Virtue 7
Leave your ego at home.

Be willing to open up what you have/do to scrutiny and reflection.
We are in this together.
Ask questions.
Open the door for dialogue.
An Afterthought No Longer
Success as administrators is linked to teacher success.
Teacher success is linked to student success.

Staff development is a core responsibility that lies at the heart of the decisions we make every day in school.

Colantonio, J. N. (2013). Dogs Chasing Frisbees. Educational Leadership, 70(9), 58-60.
Ten Roles for Teacher Leaders
by, Cindy Harrison and Joellen Killion
Harrison, C., & Killion, J. (2007). Ten Roles for Teacher Leaders. Educational Leadership, 65(1). 74-77.
Resource Provider
Teachers help their colleagues by sharing instructional resources.
Instructional Specialist
An instuctional specialist helps colleagues implement effective teaching strategies.
Curriculum Specialist
Understanding content standards, how various components of the curriculum link together, and how to us te curriculum in planning instruction and assesments.
Classroom Supporter
Classroom supporters work inside classrooms to help teachers implement new ideas.
Learning Facilitator
Facilitating professional learning opportunities among staff member.
Mentor
Serving as a mentor for a novice teacher is a common role for teacher leaders.
School Leader
A school leader shares the vision of the school, aligns their professional goals with those of the school and disctrict, and shares responsibility for the success of the school as a whole.
Data Coach
Teacher leaders can lead conversations that engage their peers in analyzing and using data to strengthen instruction.
Catalyst for Change
"Never content with the status quo but rather always looking for a better way."
Learner
Learners model continual improvement, demonstrate lifelong learning, and use what they learn to help all students achieve.
Parent Advocates
For parents living with children diagnosed with autism, advocating for their child presents a new reality in parenthood, often unexpected and with more questions than answers.
Develop a Network for Advocacy
Effective advocacy requires a network of personal and professional support.

Four steps for educators to guide parents through the K-12 system.
Don't Get Emotional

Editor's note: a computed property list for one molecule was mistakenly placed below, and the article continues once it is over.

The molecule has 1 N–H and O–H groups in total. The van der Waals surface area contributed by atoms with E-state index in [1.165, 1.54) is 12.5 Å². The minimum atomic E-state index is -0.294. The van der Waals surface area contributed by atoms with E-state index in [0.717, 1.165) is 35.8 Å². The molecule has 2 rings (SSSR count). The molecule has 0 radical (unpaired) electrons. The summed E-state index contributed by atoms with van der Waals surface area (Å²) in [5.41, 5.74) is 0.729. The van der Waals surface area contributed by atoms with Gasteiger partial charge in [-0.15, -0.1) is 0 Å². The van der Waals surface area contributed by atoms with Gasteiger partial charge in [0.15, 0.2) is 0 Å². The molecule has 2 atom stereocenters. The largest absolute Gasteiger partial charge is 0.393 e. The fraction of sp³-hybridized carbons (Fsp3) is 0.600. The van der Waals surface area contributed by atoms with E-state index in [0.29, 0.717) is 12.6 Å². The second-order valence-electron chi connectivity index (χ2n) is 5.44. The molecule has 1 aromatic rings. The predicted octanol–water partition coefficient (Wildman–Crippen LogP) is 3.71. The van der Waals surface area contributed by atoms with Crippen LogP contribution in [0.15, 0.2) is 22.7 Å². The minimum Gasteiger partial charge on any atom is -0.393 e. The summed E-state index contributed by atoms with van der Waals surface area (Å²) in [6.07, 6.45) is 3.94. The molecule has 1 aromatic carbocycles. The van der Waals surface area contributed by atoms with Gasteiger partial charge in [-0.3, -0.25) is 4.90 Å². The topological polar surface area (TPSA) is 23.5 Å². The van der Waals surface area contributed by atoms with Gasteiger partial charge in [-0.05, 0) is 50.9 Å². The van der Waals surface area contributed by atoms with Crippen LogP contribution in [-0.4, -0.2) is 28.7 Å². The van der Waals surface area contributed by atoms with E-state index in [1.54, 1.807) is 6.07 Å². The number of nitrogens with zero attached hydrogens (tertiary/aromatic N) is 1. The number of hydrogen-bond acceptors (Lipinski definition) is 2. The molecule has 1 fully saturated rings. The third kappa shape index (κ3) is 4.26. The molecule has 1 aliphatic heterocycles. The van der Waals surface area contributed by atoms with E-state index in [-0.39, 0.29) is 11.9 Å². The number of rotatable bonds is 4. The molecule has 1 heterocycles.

To be effective advocates, parents must also be great case managers - managing medical records, school records, evaluations, and history.

Reign in anger and keep calm.
You have to do this and get on with your life.
Step #1.

Show parents how to consider the child's perspective above all others - even their own.
Step #2.

Help parents build a community of advocates.
Step #3.

Educate parents about the system, including how to be prepared with information and know their rights.
Step #4.

Understand the classroom - the vital link.
There are four themes surrounding advocacy risks in special education.
1. Discomfort engaging in advocacy.
2. Discinplinary response from administration.
3. Discomfort collaborating with colleagues they may have upset.
4. Time taken away from instruction.
Be knowledgeable of special education law and its implementation at the local level.
Always place the needs of the child first.
Develop respectful relationships with the IEP team members.
Use diplomacy to create a win-win situation.
Be professional at all times.
Some Important Strategies
Individuals With Disabilities Education Act (IDEA; 2006)
and
Section 504 of the Rehabilitation Act of 1973 (2009)
IEP team meeting - individualized to the evaluated needs of the student.

Advocacy Strategies.

Major Tenets and Interpretation of IDEA
In response to the conflicts faced in advocacy, special education professionals should use diplomacy to create win-win situations with collegeagues and parents.
Be a professional, even if it is not easy.
Emotions can and do run high when advocating for students.
Control your emotions.
Offer your expertise.
Follow up with the members of the IEP team and help support.
By, Alicia Barker
Full transcript